After winning an Oscar for writing the film "12 Years a Slave," John Ridley created the award-winning series "American Crime" and the new Showtime miniseries "Guerrilla." He's also releasing a documentary coinciding with the 25 anniversary of the L.A. riots called, "Let It Fall." He and Brendan discuss the director's own experience during the riots, the creative choices behind constructing the documentary's narrative, and more.
Back in 1994, director Danny Boyle and screenwriter John Hodge made the hit indie thriller "Shallow Grave." Then followed it up with a high-energy adaptation of the Irvine Welsh novel "Trainspotting." His latest film is a "Trainspotting" sequel and the award-winning director talks with Rico about revisiting the characters after two decades, the unanticipated cultural impact of the first film, and more.
You may know Jordan as half of the comedy duo behind "Key & Peele," but his latest project has a totally different tone. It's a horror movie he wrote and directed called "Get Out." Hear our extended interview, where talks about his transition to writing and directing horror, making a serious exploration of racism, and his deep love of Disney.
Damien Chazelle's latest movie, "La La Land," has been nominated for 14 Academy Awards, tying it with "All About Eve" and "Titanic" for the most nominations of all time. His previous movie was the Oscar-winning jazz-infused film "Whiplash." Chazelle explains what attracts him to art forms "on the precipice of extinction" and why the industry underestimates musicals.
Playwright/actor/rapper extraordinaire Lin-Manuel Miranda is our guest of honor this week. His latest Broadway musical, "Hamilton," broke box office records and earned him a bunch of Tonys, a Grammy and the Pulitzer Prize for Drama. He also co-wrote songs for the Disney animated film "Moana," one of which is up for an Oscar. In a chat with Rico, the multi-hyphenate talks about his creative process for "Moana," shares how he honed his freestyle rap game, and explains why Bowie was the "uber-villain" of his childhood.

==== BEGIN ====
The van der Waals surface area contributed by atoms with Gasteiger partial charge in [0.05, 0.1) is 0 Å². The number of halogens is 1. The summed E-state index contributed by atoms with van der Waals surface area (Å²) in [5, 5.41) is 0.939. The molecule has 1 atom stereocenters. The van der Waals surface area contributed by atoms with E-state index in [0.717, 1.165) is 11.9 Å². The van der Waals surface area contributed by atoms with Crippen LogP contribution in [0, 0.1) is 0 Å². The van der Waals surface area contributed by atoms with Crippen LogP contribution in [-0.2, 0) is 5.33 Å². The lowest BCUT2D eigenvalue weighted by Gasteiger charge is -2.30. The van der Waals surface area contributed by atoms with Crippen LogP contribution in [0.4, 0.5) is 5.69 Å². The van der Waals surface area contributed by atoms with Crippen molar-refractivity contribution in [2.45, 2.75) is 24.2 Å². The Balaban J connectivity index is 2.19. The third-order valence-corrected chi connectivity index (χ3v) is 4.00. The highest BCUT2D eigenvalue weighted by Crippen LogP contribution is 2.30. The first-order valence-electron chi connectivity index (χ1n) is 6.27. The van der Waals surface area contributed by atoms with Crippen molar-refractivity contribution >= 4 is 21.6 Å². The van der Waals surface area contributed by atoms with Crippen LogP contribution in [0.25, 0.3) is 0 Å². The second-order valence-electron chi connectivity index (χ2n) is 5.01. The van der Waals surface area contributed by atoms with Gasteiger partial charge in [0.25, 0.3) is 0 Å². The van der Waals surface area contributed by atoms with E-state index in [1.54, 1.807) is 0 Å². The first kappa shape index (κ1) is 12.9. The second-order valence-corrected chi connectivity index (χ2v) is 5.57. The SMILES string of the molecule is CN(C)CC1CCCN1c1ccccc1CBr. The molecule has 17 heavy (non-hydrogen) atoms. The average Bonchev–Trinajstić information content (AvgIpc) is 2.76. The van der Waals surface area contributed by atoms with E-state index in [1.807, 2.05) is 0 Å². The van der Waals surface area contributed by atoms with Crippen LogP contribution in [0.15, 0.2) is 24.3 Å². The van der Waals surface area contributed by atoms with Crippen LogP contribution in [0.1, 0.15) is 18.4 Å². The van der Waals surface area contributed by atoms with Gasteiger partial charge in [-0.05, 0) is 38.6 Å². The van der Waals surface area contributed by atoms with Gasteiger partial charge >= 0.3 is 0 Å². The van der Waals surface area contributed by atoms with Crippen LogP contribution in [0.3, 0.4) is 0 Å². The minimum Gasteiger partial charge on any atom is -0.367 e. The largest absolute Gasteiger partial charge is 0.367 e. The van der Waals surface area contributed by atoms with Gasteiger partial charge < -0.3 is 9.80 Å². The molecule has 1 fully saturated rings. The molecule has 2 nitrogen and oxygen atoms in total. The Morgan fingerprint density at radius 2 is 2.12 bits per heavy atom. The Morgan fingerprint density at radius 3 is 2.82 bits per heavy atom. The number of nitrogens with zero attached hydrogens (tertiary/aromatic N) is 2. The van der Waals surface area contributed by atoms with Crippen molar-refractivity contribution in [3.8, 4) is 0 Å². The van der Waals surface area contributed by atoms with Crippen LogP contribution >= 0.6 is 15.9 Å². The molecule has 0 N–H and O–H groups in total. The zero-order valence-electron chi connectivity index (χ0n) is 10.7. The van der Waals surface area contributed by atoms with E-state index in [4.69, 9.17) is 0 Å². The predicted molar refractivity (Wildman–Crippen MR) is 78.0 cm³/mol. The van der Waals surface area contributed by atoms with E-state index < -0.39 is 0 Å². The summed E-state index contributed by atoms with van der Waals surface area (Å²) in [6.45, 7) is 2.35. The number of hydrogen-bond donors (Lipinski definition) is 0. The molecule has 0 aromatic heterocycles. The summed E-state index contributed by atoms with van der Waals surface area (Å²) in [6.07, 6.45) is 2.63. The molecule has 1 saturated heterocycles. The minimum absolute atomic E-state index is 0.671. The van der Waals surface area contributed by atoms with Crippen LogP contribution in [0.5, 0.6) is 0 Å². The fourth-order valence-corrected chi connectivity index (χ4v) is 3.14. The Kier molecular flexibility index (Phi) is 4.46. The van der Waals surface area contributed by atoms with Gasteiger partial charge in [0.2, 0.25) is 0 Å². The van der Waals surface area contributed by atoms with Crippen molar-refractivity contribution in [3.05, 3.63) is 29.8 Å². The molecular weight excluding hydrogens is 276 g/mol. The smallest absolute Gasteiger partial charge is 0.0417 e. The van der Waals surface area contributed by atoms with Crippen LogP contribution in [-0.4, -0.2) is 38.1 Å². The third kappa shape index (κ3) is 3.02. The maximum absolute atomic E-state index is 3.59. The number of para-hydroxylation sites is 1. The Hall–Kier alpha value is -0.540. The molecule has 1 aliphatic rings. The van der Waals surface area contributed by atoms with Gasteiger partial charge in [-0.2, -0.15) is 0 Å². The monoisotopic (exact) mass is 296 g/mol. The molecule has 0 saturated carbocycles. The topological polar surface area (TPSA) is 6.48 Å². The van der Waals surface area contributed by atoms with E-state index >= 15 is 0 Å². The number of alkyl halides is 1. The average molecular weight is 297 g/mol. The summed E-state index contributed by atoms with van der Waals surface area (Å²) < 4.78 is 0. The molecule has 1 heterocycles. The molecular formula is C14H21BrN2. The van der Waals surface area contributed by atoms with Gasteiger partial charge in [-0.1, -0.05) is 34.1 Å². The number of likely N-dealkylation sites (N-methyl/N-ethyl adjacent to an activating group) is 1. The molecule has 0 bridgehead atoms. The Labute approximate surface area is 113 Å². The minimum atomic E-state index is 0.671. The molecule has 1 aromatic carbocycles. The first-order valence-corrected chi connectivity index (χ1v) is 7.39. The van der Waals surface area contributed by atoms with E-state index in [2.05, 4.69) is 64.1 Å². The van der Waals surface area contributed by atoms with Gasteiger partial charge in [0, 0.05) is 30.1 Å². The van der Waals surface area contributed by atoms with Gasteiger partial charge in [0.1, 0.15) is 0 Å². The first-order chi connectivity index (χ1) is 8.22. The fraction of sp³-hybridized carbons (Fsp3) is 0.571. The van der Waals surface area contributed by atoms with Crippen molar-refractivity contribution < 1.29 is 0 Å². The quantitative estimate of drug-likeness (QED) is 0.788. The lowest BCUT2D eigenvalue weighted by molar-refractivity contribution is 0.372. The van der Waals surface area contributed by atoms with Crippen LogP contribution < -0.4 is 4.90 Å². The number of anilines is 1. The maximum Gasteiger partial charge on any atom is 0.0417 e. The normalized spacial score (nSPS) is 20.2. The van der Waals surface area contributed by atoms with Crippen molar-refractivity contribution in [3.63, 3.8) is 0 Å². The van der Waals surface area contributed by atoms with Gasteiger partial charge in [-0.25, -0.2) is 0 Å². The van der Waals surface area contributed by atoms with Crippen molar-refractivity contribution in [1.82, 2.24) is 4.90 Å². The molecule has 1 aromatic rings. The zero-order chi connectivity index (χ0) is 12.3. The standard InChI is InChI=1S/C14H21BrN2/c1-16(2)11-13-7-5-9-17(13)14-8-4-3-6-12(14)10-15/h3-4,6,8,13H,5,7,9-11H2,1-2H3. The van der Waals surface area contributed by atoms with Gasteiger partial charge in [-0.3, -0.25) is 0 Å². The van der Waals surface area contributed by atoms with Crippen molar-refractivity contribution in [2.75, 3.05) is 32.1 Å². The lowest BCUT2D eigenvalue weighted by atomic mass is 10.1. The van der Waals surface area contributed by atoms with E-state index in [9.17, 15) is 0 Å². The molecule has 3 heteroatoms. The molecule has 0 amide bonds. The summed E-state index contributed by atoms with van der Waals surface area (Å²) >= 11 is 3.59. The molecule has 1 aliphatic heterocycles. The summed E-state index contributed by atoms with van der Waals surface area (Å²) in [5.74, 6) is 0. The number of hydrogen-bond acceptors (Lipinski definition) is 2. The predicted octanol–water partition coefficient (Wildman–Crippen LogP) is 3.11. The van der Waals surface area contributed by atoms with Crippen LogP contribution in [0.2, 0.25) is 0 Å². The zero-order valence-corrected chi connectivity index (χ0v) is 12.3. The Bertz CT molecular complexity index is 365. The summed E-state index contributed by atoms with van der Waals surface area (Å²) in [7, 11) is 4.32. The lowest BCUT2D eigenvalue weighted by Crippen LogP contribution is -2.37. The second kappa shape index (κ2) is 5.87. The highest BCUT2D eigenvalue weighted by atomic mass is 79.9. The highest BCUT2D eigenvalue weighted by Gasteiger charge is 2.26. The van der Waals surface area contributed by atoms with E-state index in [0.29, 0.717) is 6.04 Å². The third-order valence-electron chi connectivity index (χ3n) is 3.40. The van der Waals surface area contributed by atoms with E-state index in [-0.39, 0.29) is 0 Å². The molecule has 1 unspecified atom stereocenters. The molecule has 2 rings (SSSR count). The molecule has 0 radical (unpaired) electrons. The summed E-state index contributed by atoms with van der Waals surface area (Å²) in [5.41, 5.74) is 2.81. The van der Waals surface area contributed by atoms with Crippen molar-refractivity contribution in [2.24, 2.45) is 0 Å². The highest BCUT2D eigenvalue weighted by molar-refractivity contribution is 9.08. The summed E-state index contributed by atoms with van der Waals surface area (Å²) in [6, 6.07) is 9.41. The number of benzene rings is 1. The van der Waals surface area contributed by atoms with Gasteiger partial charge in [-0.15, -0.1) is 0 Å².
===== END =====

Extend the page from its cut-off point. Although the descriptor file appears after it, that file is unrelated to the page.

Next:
John Early and Kate Berlant are stand-up comedians, actors, and absurd video-makers. The comedy duo teases their new project while listing their favorite tales of the (failed) pursuit of fame.
In his latest documentary, the filmmaker examines the prose of the late, great author James Baldwin and uses Baldwin's unfinished manuscript as a springboard to start a discussion about the racial divide in America.
NFL star Steve Gleason was a safety for the New Orleans Saints. But not long after retiring from the NFL, he was diagnosed with Amyotrophic Lateral Sclerosis, also known as ALS or Lou Gehrig's disease. He began recording video diaries for his son, which has been assembled into a documentary by director Clay Tweel. Clay shares candid moments from making the doc and explains the decision behind its honest portrayal of life with the disease.
In 2014, Ava DuVernay she earned raves for her civil rights drama "Selma," which was up for an Oscar for Best Picture. Her latest project is a documentary that's on the shortlist for Oscar consideration. It's called "13th," and it's a scathing primer on how America came to incarcerate more people than any other country on Earth, many of whom happen to be of color. The director examines why the criminal justice system captures her imagination, before revealing the surprising film she's seen many, many times.
Mike Mills got his start in the music biz, but he's probably best known for his feature film "Beginners." The director explains how his mother's life inspired Annette Bening's character in his latest film, shares lessons star Greta Gerwig learned from his sister and tells us how he's still trying to impress his wife.